What is your backup plan?
@dr.krawetz, same question. The Glowforge is an electromechanical system that relies on an internet connection. Both electronics and mechanical parts break down over time. The internet is notorious for seeing failures on a level that most users don’t understand or often even notice, but that can have very real effects when you are relying on it for business. You may be seeing a problem that is local to your house, to your city, or to somewhere between there and the local Google server where a moth got into the data center. It might be hours before traffic gets re-routed to compensate, or it might be days if a major trunk line gets severed and the relay paths can’t cope.
You might have a simple cable fail that you can replace, or you might have a premature tube failure occur when you are halfway through a big job. Expect it and have a recovery plan that doesn’t rely on Glowforge getting back to you quickly. This is not a dismissal of Glowforge quality or service support, just a statement of fact that failures happen.
You are running a business with a hobby level laser cutter, with hobby level service. If you don’t have a backup plan, you are asking for frustration and upset customers. Glowforge isn’t responsible for your business commitments, that lies only on you. I strongly suggest that you quickly put together a backup plan. It might be finding a group of other providers to farm out your orders, locating a service in the event you have a prolonged outage, purchasing a second laser and managing your workload so that you have the ability to move forward if one machine goes down. It should also include how you will handle customers who aren’t willing to wait, and how you will communicate the issues you are seeing to your customers who are willing to wait, without losing professionalism.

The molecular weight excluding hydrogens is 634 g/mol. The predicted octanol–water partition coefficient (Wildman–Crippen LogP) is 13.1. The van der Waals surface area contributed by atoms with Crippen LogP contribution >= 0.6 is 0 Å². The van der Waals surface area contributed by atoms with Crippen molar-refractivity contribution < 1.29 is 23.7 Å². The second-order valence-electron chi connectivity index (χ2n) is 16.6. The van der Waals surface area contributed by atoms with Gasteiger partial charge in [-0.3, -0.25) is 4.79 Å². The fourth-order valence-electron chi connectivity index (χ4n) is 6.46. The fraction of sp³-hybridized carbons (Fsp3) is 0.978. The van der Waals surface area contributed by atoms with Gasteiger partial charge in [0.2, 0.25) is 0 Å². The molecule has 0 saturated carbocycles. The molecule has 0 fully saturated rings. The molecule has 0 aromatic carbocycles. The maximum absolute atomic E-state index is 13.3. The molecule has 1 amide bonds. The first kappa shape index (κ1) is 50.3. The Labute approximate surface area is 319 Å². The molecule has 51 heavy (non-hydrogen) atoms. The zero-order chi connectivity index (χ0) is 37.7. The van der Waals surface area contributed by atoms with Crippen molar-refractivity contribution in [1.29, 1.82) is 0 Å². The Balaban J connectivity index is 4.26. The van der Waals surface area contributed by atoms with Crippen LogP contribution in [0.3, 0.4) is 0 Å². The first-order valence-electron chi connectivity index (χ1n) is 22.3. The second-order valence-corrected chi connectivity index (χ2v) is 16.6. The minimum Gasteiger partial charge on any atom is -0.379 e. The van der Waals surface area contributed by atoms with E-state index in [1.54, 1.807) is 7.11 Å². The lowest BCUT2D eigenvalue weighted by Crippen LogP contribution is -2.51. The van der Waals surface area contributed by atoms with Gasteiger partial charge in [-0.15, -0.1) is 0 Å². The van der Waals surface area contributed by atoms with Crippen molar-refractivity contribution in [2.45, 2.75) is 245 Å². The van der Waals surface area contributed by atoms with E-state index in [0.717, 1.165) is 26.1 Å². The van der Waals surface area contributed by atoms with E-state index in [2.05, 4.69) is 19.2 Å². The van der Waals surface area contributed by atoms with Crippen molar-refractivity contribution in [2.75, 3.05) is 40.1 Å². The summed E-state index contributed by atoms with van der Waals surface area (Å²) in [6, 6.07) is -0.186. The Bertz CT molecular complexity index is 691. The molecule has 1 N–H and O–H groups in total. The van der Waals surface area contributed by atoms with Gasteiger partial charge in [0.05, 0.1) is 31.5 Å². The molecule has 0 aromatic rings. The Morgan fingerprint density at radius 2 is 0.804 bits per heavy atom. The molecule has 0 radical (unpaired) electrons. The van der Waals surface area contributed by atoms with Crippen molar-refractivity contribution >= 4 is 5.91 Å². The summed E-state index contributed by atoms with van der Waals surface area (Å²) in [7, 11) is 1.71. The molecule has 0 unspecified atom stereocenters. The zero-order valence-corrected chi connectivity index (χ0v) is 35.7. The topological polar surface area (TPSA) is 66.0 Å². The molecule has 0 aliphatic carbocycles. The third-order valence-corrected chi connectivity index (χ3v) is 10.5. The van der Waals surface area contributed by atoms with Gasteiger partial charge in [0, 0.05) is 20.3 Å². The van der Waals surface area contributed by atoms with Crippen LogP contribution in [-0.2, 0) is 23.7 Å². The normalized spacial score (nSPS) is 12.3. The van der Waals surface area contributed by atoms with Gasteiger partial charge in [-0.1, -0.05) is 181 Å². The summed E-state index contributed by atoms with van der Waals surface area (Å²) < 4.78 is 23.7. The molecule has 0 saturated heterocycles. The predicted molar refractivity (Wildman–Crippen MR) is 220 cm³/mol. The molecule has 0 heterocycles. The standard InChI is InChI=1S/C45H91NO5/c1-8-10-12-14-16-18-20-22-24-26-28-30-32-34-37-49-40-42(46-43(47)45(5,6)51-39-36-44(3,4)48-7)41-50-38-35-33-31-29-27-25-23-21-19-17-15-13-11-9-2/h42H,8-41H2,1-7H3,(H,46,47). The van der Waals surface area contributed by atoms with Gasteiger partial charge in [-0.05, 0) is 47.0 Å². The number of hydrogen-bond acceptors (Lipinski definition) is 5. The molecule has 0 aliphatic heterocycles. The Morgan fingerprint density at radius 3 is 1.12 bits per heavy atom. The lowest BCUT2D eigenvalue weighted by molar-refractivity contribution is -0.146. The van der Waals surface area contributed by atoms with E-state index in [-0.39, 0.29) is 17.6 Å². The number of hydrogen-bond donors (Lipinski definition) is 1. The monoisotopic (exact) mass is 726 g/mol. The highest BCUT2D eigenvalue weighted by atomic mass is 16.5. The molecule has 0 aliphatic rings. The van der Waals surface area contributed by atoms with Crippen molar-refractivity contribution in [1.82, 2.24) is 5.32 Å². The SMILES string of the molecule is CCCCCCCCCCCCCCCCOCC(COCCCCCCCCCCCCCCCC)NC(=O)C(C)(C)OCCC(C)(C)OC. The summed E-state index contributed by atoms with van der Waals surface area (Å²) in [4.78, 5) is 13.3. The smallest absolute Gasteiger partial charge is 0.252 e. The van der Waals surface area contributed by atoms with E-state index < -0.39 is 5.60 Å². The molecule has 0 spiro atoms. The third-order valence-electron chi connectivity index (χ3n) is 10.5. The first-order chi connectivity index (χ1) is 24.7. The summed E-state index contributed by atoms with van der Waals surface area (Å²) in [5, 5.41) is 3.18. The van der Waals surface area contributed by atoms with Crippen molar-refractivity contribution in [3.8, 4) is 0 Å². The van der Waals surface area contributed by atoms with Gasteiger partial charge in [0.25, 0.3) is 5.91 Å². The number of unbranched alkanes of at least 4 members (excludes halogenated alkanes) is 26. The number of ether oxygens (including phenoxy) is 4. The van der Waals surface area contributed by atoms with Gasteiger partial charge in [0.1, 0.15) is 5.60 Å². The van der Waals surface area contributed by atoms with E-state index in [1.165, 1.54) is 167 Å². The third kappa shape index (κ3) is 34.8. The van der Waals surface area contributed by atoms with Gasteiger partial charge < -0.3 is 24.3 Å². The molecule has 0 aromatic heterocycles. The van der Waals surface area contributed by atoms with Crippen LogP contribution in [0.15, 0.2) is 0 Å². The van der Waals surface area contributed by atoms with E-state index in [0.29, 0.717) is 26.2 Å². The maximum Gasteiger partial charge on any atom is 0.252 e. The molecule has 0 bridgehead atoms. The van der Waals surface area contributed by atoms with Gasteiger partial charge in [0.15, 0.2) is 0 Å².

I have run a small business for the last five years. Part of my business is 3D printing. I use hobby level printers, with hobby level support, but I have gone from one to eight as demand has grown. I always have a backup, just in case. I have found that being honest to my customers about when I have a printer go down and what that means to them keeps them coming back to me. Even those who can’t wait for one order will bring their next order to me.
Get your backup plan in place, update as needed. Make sure your businesses are ready for failure of the equipment that you rely on. A few hours spent planning now can save a lot of panic and time later.